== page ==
Finance

JPMorgan’s chief equity strategist says watch out for a chain of “flash crashes” in the stock market as everyone piles into the market’s most popular stocks


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  • JPMorgan’s Dubravko Rakos-Bujas told a webinar that a stock market rally could come without warning.

  • Concentration is so high that if one large fund began withdrawing capital, it could trigger widespread market repercussions.

  • As Apple and Tesla shares slide, cracks are already showing.

Dubravko Rakos-Bujas said during a JPMorgan webinar on Wednesday that the five-month stock market rally could collapse without warning.

The bank’s chief global equity strategist warned that extreme market congestion has caused a sharp correction in stocks, although it is unclear when this will happen.

“You might not need a catalyst, it might pop up one day and that’s happened in the past, we’ve had flash crashes,” he said.

“One big fund starts deleveraging some positions, a second fund hears the news and tries to reposition, a third fund is basically caught off guard, and the next thing you know, you start to have more and more momentum to unwind,” Lacos-Bujas gives an example.

He added that this was not only a grim outlook for the highly concentrated technology large-cap sector, but also meant wider market implications as the success of top stocks, such as Nvidiathe driving force behind the broader rebound.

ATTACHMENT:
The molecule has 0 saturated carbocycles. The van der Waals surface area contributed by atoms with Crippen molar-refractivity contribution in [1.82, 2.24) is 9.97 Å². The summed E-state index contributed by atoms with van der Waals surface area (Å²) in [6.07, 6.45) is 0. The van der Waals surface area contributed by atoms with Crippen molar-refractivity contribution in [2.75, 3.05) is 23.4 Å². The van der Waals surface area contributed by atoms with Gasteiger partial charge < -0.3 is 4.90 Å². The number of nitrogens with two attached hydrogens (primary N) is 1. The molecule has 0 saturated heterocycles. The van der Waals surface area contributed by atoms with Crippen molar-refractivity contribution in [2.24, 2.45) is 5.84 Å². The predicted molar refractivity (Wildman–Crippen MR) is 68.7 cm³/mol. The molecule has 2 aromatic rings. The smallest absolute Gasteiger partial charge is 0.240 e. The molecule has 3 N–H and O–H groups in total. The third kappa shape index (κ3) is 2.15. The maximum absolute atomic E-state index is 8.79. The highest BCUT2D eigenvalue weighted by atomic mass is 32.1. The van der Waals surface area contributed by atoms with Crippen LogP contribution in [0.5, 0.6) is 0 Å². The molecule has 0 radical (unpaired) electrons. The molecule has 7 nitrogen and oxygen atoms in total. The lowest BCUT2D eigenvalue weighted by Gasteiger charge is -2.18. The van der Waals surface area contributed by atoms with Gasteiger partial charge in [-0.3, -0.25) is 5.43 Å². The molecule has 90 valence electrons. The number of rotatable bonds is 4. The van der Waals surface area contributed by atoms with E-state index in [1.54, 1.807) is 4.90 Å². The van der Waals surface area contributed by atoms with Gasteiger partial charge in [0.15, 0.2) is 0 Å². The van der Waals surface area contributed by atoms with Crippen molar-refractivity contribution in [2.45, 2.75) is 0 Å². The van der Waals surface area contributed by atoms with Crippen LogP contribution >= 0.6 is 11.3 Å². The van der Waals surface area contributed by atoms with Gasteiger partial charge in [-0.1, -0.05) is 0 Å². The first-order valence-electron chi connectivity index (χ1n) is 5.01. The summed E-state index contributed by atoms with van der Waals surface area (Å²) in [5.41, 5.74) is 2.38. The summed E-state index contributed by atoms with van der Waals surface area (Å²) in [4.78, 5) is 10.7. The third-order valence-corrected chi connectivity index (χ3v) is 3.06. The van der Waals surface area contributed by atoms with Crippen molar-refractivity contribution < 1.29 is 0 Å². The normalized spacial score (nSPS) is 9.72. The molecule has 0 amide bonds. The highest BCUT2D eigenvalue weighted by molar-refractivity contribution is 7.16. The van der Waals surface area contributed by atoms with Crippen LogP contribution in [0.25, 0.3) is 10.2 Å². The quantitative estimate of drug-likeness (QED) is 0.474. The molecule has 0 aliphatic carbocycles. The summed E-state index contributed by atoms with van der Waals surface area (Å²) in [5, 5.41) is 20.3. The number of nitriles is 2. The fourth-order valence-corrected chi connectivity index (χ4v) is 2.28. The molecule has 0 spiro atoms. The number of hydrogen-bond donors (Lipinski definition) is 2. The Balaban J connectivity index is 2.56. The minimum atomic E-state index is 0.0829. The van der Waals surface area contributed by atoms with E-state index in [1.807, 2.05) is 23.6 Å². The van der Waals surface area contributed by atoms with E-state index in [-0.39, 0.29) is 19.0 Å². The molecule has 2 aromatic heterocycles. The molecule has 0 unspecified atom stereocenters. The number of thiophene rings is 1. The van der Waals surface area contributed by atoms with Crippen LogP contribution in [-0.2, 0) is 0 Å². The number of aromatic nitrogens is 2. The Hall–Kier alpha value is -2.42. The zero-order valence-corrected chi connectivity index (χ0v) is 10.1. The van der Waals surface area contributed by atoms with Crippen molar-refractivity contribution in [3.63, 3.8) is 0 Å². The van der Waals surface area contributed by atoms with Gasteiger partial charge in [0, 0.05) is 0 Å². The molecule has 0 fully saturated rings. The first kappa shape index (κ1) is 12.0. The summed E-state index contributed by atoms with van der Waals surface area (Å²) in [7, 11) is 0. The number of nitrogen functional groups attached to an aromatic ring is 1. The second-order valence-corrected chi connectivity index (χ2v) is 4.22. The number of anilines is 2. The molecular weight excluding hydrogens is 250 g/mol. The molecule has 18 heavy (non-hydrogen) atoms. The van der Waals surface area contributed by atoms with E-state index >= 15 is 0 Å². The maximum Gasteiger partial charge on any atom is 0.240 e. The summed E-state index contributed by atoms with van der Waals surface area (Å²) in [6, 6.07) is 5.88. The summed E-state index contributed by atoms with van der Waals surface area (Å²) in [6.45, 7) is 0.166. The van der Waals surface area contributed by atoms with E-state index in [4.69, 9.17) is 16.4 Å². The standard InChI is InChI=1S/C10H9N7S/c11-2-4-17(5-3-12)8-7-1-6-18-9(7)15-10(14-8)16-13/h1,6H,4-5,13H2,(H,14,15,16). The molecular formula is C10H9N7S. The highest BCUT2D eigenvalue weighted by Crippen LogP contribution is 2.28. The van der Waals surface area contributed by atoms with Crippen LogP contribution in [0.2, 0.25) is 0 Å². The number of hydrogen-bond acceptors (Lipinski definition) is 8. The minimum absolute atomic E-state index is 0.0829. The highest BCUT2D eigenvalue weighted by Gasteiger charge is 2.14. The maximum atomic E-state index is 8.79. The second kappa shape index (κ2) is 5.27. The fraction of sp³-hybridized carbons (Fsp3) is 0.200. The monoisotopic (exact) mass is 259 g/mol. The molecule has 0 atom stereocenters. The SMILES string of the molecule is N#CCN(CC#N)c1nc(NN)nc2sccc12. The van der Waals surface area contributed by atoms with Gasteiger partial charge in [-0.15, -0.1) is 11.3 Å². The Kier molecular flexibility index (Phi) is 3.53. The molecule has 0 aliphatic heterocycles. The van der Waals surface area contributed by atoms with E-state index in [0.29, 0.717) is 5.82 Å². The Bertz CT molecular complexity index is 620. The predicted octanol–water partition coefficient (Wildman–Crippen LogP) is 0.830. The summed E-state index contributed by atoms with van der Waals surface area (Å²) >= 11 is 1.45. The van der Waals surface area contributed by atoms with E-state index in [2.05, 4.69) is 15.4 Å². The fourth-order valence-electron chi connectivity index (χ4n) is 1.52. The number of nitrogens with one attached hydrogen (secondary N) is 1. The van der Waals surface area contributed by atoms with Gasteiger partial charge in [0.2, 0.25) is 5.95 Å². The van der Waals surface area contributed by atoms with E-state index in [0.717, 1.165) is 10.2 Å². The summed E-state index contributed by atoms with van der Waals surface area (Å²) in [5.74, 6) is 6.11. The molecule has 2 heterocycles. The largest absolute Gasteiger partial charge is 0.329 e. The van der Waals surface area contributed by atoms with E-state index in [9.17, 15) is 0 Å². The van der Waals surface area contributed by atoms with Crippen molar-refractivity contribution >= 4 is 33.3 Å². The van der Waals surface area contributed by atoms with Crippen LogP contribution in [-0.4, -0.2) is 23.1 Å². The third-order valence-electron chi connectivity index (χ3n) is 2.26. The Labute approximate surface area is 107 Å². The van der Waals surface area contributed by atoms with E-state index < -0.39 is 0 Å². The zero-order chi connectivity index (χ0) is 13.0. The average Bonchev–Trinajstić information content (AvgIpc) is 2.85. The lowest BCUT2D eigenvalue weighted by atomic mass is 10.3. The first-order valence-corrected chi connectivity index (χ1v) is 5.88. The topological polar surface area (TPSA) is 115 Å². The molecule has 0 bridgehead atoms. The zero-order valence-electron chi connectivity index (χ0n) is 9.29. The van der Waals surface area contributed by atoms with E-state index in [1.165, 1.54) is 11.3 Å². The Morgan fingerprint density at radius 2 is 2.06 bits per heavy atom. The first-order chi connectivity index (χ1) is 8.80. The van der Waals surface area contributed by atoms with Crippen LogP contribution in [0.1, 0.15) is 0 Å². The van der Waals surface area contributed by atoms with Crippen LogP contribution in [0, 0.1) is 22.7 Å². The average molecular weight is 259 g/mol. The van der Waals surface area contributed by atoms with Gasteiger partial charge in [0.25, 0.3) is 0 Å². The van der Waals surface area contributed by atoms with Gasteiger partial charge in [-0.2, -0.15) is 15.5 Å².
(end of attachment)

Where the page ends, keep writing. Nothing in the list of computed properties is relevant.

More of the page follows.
He said the cracks in this high-momentum deal are already showing as investors continue to chase big, high-quality companies. apple and Tesla’s Although both companies are among the leading “Big Seven” stocks, their shares are down 11.9% and 30.69% year to date.

According to Lakos-Bujas, today’s level of congestion has only occurred three times since the 2008 stock market crash, and usually preceded a correction.

“Whenever you get such a high degree of congestion, which may not be a matter of days but weeks or a month or two, the momentum factor faces a huge left tail of slack,” he said.

With that in mind, he urged investors to start diversifying their trades to avoid getting on the “wrong side” of any coming correction.

Read the original article business insider



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